The goals of this work were to establish a reproducible and effective model of apoptosis in a cell line derived from advanced prostate cancer and to study the role of the caspase family of proteases in mediating apoptosis in this system. The study involved the use of the prostate cancer cell line LNCaP. Apoptosis was induced using the hydroxymethyl glutaryl CoA reductase inhibitor, lovastatin, and was evaluated by agarose gel electrophoresis of genomic DNA, morphological criteria, and terminal deoxynucleotidyl transferase-mediated nick end labeling. Caspases were studied by catalytic activity, mRNA induction, and protein processing.
Lovastatin (30 µm) was an effective inducer of apoptosis, causing changes that were evident after 48 h and essentially complete after 96–120 h of treatment. These effects were prevented by the simultaneous addition of mevalonate (300 µM) to the culture medium. Lovastatin induced a proteolytic activity that was able to cleave the enzyme poly(ADP-ribose) polymerase and the substrate Z-DEVD-AFC, which is modeled after the P1-P4 amino acids of the poly(ADP-ribose) polymerase cleavage site. Caspase-7, but not caspase-3, underwent proteolytic activation during lovastatin-induced apoptosis, an effect prevented by mevalonate. Caspase-7 was the only detected interleukin 1β converting enzyme family protease with DEVD cleavage activity that exhibited lovastatin-induced mRNA up-regulation. Again, mevalonate blocked this effect. Lovastatin-induced apoptosis also was prevented when the caspase inhibitors Z-DEVD-CH2F or Z-VAD-CH2F (100 µM) where added to the medium.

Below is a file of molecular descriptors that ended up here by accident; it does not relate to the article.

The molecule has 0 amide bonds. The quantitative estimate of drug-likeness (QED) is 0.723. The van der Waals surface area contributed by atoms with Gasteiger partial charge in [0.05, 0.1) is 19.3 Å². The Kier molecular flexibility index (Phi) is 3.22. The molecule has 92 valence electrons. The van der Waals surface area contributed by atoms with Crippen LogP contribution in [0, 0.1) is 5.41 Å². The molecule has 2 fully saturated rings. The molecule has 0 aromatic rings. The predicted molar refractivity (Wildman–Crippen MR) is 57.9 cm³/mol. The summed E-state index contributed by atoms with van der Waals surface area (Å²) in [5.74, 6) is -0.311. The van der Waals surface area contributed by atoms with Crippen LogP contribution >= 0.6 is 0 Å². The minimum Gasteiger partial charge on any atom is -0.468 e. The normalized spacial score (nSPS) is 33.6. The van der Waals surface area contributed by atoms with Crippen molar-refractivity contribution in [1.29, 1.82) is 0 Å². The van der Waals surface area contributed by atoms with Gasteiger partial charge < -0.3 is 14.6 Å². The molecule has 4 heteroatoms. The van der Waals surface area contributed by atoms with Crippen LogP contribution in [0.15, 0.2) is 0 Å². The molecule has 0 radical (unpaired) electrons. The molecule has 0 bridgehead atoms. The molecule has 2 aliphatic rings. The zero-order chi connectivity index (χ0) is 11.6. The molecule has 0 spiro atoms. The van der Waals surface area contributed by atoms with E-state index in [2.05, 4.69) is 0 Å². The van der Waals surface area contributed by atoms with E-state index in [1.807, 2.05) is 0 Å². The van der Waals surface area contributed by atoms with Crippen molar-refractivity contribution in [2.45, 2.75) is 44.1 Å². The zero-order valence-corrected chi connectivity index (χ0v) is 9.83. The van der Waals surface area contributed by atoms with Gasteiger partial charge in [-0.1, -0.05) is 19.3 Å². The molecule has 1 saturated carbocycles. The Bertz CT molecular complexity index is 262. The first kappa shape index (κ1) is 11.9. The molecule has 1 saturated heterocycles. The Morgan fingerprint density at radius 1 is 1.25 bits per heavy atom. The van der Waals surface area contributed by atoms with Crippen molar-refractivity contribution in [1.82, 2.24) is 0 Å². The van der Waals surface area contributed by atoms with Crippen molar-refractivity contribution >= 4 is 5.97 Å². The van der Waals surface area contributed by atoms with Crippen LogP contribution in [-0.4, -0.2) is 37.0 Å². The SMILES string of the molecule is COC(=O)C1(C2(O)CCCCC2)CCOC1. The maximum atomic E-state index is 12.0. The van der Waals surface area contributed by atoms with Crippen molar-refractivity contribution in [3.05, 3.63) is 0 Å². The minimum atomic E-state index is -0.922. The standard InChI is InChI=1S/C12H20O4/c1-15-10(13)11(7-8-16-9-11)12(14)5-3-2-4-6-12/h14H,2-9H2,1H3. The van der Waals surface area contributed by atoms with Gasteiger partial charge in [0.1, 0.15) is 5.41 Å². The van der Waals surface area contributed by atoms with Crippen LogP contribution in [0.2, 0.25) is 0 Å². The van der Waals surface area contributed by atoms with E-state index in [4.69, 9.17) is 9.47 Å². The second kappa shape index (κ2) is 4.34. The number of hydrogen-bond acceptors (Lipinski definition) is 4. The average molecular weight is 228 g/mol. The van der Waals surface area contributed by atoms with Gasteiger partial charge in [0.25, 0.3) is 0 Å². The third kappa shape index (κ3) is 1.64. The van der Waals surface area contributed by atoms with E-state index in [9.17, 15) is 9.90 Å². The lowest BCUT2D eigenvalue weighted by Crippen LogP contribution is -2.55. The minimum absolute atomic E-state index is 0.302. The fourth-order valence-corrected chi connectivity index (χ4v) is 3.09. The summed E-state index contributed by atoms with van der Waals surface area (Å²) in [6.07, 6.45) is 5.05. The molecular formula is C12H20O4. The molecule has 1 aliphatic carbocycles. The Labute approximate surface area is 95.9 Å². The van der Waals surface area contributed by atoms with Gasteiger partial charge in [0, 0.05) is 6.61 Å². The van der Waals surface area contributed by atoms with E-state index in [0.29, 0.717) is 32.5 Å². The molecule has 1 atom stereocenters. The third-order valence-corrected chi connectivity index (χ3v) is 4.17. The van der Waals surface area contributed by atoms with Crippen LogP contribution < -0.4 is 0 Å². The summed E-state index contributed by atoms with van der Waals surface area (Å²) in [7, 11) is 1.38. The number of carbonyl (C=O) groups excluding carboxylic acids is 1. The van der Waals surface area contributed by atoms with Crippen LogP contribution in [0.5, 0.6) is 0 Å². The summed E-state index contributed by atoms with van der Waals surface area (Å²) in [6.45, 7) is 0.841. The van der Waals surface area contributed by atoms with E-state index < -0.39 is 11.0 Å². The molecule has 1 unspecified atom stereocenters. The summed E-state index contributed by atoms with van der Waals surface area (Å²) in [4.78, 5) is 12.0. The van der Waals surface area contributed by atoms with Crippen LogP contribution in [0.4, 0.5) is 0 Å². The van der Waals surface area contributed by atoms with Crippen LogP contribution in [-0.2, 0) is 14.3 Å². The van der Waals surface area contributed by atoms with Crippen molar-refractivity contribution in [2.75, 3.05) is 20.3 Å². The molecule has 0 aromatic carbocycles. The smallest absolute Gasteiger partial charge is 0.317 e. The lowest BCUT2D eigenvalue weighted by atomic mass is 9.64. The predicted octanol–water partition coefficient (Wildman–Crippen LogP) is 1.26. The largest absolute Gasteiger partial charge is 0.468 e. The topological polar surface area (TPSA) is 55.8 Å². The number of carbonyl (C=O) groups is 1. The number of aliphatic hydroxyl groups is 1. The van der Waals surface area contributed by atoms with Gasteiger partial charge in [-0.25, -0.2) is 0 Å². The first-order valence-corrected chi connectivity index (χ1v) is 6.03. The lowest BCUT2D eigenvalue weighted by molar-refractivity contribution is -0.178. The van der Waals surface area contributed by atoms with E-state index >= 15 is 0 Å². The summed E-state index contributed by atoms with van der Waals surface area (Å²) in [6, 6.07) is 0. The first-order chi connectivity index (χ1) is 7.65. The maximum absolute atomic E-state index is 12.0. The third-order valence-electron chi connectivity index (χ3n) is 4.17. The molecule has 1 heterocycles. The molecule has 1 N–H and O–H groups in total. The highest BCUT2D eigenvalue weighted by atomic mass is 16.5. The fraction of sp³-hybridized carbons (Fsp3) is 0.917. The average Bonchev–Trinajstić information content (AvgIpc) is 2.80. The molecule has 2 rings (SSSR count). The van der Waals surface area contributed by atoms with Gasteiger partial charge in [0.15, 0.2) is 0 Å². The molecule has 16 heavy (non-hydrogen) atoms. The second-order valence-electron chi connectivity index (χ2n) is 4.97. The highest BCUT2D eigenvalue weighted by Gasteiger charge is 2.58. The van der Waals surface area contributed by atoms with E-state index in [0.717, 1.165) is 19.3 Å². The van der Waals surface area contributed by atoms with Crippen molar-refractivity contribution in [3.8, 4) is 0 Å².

These studies have identified lovastatin as a powerful inducer of apoptosis in the cell line LNCaP. Caspase activation was a necessary event for LNCaP cells to undergo apoptosis during treatment with lovastatin. Of the caspases tested, only caspase-7 underwent proteolytic activation after stimulation with lovastatin. Identification of caspase-7 as a potential mediator of lovastatin-induced apoptosis broadens our knowledge of the molecular events associated with programmed cell death in a cell line derived from prostatic epithelium.
Supported by a Merit Review Grant from the Veterans Administration and a Pilot Project Grant from the Baylor Specialized Program of Research Excellence on Prostate Cancer (to M. M.).